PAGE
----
For John, BLUF: People love going to the shore and enjoying amusements. Nothing to see here; just move along.
From KCET Broadcasting, Reporter D. J. Waldie, 8 February 2017.
This is great and interesting history from a year ago.
Here is the lede plus one:
Beginning in the late 1880s, the Southern California coast sprouted piers that fronted new beach resorts made accessible by rail. Most of the piers were connected to amusement zones – miniature Coney Islands – where ballyhoo, fakery, and slightly naughty entertainment brightened working class lives. This is the story of one of largest of those playgrounds by the sea.And then it goes from there.
In 1925, Sarah Bixby Smith, who had grown up on the nearby ranchos of Los Cerritos and Los Alamitos in the 1880s, remembered picnicking on the deserted shore at what would become the crowded amusement zone called the Pike.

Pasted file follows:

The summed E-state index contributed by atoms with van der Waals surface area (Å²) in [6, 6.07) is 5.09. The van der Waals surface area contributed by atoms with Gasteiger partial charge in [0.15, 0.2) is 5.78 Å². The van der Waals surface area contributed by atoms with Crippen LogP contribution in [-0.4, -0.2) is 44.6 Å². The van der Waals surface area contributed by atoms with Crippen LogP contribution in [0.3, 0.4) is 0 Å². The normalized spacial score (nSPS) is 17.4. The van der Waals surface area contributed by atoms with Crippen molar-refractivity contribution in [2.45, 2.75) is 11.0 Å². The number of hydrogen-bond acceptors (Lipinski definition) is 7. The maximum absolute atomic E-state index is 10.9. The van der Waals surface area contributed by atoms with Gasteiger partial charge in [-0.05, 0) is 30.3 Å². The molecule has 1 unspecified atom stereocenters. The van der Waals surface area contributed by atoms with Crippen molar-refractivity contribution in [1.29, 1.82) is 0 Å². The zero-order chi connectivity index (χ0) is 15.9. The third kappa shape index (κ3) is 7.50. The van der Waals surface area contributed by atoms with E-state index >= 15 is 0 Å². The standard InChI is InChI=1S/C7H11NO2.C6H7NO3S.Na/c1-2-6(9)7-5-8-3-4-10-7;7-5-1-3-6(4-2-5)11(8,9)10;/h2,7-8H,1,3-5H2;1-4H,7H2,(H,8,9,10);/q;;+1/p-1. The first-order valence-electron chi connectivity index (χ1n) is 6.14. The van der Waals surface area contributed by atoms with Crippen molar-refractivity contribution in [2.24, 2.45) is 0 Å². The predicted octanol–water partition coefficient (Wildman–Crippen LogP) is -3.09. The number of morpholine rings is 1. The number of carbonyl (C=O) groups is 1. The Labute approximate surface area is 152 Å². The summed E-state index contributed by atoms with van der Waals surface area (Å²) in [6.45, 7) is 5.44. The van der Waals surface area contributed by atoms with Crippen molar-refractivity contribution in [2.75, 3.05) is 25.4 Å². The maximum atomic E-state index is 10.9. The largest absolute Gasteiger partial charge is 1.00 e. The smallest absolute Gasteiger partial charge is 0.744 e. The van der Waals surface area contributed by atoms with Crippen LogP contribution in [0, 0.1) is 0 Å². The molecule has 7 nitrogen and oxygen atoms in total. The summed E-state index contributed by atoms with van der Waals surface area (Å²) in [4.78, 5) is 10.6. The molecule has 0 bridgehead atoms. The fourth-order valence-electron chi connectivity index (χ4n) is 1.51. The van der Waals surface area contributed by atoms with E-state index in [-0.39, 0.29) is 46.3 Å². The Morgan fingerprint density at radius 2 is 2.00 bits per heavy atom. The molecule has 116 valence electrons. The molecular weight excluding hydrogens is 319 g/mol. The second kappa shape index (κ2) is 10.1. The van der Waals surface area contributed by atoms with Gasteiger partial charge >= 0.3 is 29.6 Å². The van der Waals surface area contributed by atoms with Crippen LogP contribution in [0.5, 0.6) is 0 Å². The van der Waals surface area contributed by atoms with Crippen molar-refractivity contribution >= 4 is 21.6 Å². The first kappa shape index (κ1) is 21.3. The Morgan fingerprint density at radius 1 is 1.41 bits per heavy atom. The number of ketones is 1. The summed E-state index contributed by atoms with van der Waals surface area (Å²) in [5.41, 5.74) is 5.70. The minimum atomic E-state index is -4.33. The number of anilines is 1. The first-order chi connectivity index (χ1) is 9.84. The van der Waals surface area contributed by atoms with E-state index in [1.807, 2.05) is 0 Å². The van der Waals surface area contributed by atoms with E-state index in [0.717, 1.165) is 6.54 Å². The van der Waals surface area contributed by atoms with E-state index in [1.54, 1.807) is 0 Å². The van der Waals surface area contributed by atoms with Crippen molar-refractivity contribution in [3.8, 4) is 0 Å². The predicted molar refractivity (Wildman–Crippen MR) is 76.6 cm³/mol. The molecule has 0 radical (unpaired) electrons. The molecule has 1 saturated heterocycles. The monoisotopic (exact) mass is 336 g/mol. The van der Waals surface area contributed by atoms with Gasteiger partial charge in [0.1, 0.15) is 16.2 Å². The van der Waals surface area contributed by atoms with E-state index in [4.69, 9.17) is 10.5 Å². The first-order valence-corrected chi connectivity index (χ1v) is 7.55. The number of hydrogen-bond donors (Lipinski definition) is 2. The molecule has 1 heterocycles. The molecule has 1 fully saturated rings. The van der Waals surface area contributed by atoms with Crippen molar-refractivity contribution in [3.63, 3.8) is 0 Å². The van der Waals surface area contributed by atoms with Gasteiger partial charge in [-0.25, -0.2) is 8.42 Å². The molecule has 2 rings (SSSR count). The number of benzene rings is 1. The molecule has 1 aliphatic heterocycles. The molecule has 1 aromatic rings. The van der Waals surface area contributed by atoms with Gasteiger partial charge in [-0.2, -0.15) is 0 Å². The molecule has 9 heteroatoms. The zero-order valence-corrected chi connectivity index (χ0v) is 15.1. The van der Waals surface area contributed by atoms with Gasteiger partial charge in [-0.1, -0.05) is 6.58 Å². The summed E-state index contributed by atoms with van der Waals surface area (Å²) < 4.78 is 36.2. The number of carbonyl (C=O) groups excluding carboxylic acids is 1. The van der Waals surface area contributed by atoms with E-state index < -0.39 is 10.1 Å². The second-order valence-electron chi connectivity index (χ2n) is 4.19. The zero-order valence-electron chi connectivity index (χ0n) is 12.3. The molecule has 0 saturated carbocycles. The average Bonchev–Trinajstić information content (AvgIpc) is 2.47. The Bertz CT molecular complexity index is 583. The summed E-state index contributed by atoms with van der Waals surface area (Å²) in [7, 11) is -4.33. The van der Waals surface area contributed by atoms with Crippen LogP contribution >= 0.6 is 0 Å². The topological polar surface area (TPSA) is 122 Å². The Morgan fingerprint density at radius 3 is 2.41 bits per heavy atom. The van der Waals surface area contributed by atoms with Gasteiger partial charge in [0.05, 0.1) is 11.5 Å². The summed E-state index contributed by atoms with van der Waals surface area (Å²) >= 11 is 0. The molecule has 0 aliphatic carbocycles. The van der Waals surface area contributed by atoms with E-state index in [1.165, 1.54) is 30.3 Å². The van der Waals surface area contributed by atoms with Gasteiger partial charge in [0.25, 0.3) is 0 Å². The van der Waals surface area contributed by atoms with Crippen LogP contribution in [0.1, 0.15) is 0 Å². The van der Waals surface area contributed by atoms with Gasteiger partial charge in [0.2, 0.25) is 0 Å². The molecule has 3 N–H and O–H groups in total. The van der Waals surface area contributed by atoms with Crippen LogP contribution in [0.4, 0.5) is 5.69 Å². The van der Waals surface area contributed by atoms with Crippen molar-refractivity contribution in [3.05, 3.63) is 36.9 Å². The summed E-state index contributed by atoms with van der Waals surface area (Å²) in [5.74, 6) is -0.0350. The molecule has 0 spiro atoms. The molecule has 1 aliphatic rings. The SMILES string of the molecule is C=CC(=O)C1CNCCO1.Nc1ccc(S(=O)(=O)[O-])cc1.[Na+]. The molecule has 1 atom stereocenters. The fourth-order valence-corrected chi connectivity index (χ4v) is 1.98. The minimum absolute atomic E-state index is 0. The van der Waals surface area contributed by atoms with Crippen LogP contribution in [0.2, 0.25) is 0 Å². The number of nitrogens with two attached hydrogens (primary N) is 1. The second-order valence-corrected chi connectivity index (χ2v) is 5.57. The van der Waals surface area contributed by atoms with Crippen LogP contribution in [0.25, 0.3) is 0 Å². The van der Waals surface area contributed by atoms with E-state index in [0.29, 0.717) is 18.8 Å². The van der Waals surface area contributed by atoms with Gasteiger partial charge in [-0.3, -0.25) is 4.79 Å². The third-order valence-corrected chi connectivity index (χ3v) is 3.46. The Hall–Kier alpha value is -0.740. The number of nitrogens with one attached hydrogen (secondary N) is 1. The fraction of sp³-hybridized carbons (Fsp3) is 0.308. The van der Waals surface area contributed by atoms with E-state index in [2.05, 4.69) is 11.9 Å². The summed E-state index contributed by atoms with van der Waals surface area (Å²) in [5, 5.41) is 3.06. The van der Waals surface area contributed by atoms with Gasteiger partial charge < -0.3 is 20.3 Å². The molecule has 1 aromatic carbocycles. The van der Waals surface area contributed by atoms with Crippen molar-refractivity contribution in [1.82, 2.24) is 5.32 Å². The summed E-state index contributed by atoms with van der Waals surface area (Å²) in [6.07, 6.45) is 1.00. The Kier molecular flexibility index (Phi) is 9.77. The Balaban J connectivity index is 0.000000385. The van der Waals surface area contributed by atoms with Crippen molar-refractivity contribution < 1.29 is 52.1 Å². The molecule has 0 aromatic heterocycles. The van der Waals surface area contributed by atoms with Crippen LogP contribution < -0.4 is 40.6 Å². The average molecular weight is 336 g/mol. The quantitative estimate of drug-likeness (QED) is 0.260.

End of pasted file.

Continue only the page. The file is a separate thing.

By 1900, Sarah’s lonely beach had become part of Willmore City (a brief failure) and then Long Beach (which had incorporated, disincorporated, and reincorporated). The little town – Long Beach hardly more than 2,500 residents then – already had some seaside attractions: the usual wood-frame hotels, a municipal pier, and “bath houses” for swimmers to button themselves into their flannel “bathing costumes,” as they were called then.
I remember the Pike from the 1950s, with the roller coaster, the Cyclone Racer, and various stalls catering to sailors on shore leave. One of the things that remains with me is sailors getting the cuffs of their jumper tops embroidered on the inside—"Liberty Cuffs". : One design I remember was a Chinese Dragon.
The location of the "Liberty Cuff" is on the inside, at the light blue ring:
Rolled up, the cuff reveals the dragon, or other design:
I didn't realize, at the time, what a wonderful world I was exploring and learning about.
As a side note, Long Beach is, today, the other big Cambodian-American City in the United States.
Hat tip to my Middle Brother.
Regards — Cliff